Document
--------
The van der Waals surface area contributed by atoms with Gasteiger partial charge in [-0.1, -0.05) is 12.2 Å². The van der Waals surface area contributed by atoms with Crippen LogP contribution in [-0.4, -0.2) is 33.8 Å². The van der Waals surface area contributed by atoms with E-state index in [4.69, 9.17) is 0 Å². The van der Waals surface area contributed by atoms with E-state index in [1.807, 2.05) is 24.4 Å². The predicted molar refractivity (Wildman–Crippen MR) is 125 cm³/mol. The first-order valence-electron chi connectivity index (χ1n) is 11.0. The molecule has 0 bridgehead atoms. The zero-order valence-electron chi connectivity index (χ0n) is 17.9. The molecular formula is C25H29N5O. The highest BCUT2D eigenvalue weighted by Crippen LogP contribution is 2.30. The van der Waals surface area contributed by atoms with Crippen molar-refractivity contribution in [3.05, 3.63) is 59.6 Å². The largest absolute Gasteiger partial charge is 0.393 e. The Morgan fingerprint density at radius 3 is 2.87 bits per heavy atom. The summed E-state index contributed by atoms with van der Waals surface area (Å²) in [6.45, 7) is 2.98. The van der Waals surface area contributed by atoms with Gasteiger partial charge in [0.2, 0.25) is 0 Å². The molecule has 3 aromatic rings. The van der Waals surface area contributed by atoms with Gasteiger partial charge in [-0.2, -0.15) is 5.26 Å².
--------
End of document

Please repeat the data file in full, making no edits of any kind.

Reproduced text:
The van der Waals surface area contributed by atoms with Gasteiger partial charge in [-0.1, -0.05) is 12.2 Å². The van der Waals surface area contributed by atoms with Crippen LogP contribution in [-0.4, -0.2) is 33.8 Å². The van der Waals surface area contributed by atoms with E-state index in [4.69, 9.17) is 0 Å². The van der Waals surface area contributed by atoms with E-state index in [1.807, 2.05) is 24.4 Å². The predicted molar refractivity (Wildman–Crippen MR) is 125 cm³/mol. The first-order valence-electron chi connectivity index (χ1n) is 11.0. The molecule has 0 bridgehead atoms. The zero-order valence-electron chi connectivity index (χ0n) is 17.9. The molecular formula is C25H29N5O. The highest BCUT2D eigenvalue weighted by Crippen LogP contribution is 2.30. The van der Waals surface area contributed by atoms with Crippen molar-refractivity contribution in [3.05, 3.63) is 59.6 Å². The largest absolute Gasteiger partial charge is 0.393 e. The Morgan fingerprint density at radius 3 is 2.87 bits per heavy atom. The summed E-state index contributed by atoms with van der Waals surface area (Å²) in [6.45, 7) is 2.98. The van der Waals surface area contributed by atoms with Gasteiger partial charge in [0.2, 0.25) is 0 Å². The molecule has 3 aromatic rings. The van der Waals surface area contributed by atoms with Gasteiger partial charge in [-0.2, -0.15) is 5.26 Å².